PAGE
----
It would be great to replicate record sales from last year, and perhaps you’ll be able to. For many retailers, though, the unusual circumstances that generated mass sales in 2020 won’t be present in 2021. This is why tracking whole dollar revenue is not the ideal way to measure campaign performance. Instead, we suggest tracking efficiency. Tracking efficiency ensures that the rate of profit is preserved, even when life returns to normal.


We recommend tracking the efficiency of your campaigns with contribution margin. It represents the percentage of your ad spend that results in profit – thus giving you an accurate baseline for your performance even when there are major economic shifts. For example, let’s say this is your balance sheet:

 

Revenue: $10,000

Cost of Goods: $7,500
Ad Spend: $500
Profit: $2,000

In this case, 20% of your total revenue is preserved as profit, so you have a 20% contribution margin. 

 

You can likely guess where this is going. No matter how much in revenue you generate this year, tracking contribution margin means you can ensure your campaigns are still producing profit at the ideal rate. 

Conclusion

We’ve thankfully closed the book on 2020: but 2021 is bound to have its challenges. You may still be feeling the impact of last year’s upheaval in your 2021 advertising management —or perhaps you saw massive increases in sales last year and need to figure out what a new normal looks like. Changing consumer habits may have favored some products—while others suffered from supply chain problems.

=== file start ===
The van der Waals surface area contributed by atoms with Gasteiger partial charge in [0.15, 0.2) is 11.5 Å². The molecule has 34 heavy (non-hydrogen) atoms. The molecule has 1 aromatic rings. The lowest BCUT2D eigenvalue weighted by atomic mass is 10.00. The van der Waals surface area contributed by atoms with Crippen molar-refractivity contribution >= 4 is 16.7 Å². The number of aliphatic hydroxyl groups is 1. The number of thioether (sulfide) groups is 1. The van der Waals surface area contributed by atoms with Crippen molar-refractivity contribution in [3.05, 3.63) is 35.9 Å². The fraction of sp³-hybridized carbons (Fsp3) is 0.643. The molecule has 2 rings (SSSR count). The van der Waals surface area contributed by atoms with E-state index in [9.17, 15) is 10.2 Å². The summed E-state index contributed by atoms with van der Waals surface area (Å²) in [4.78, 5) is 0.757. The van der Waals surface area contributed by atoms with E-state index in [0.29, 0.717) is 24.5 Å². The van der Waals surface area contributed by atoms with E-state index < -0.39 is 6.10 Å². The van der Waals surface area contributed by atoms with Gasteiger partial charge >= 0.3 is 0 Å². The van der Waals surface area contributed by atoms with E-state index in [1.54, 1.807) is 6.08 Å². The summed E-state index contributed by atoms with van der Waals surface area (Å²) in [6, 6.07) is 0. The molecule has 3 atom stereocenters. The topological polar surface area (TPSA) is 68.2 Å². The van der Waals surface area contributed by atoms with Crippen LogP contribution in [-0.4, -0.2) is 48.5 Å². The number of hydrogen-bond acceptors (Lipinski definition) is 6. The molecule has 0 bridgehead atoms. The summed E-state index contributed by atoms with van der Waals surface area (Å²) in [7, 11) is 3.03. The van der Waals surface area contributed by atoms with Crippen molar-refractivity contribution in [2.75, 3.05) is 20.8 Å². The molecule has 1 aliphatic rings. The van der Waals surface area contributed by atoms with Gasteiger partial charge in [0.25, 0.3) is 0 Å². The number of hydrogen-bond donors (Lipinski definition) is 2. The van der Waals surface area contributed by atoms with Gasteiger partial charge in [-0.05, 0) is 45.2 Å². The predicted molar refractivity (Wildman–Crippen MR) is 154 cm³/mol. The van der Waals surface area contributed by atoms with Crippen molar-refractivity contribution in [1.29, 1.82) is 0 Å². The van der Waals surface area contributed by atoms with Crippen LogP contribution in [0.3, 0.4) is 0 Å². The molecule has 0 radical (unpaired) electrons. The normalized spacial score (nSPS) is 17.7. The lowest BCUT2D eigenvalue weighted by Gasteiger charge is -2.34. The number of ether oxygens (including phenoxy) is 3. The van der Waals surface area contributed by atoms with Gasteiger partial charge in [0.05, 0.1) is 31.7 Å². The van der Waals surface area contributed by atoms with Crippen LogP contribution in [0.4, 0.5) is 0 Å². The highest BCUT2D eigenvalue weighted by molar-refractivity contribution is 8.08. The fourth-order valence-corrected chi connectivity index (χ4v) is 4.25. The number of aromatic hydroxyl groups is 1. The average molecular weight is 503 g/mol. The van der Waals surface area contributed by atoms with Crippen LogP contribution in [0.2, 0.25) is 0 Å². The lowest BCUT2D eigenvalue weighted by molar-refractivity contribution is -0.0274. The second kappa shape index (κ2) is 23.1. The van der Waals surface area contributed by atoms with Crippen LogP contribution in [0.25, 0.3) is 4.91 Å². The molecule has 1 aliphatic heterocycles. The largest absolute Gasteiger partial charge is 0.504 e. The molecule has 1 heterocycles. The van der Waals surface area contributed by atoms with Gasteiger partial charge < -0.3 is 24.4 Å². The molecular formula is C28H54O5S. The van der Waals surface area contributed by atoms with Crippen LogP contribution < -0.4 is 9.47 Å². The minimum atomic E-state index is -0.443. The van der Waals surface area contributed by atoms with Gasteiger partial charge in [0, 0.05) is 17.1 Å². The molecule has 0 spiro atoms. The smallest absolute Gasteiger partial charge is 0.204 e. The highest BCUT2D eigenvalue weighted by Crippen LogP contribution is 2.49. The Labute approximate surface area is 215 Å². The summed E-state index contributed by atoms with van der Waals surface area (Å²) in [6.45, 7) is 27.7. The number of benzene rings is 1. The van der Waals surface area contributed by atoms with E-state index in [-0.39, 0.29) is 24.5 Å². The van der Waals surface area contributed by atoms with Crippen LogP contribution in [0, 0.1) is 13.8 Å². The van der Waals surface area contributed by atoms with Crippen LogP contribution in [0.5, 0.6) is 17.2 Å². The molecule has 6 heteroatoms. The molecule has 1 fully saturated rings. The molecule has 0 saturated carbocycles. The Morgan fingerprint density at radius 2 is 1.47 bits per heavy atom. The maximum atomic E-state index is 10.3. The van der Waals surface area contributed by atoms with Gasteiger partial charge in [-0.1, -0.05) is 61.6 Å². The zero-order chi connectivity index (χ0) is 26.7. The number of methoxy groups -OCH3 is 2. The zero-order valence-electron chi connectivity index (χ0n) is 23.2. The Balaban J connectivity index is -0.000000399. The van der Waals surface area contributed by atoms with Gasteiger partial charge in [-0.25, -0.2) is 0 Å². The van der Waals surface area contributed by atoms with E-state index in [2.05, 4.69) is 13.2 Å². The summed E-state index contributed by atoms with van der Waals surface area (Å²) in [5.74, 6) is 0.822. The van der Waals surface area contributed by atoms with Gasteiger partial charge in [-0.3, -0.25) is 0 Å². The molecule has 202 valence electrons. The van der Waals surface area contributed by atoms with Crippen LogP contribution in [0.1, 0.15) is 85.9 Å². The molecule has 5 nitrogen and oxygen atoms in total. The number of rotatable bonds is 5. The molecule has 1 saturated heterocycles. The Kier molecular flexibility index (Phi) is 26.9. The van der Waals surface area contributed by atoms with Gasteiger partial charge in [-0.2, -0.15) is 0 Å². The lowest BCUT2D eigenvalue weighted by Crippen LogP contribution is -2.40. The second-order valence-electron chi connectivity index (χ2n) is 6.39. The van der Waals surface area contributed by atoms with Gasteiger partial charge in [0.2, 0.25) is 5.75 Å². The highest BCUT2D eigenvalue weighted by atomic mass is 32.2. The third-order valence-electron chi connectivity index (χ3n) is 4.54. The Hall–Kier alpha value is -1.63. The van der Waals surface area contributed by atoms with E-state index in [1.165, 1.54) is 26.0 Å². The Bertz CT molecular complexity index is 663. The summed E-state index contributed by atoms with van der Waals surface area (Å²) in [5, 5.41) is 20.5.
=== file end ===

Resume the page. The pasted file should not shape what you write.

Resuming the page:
Hopefully, you can now look at your data from last year with an objective eye. You should have a better understanding of the forces that shaped last year’s retail trends—and have some tools to account for the impact of those forces on the upcoming year. If you still are struggling to put your campaigns on track—reach out to us today. We’ll run a profit analysis and work with you to sort out the next steps on the path to profitability.

Author

Christina is the Marketing Manager at Omnitail. She spent several years doing content, PPC, and email marketing for retail and tech companies before starting as an SEM Analyst at Omnitail. Christina now manages Omnitail's various marketing initiatives and enjoys reading and writing about trends in digital marketing.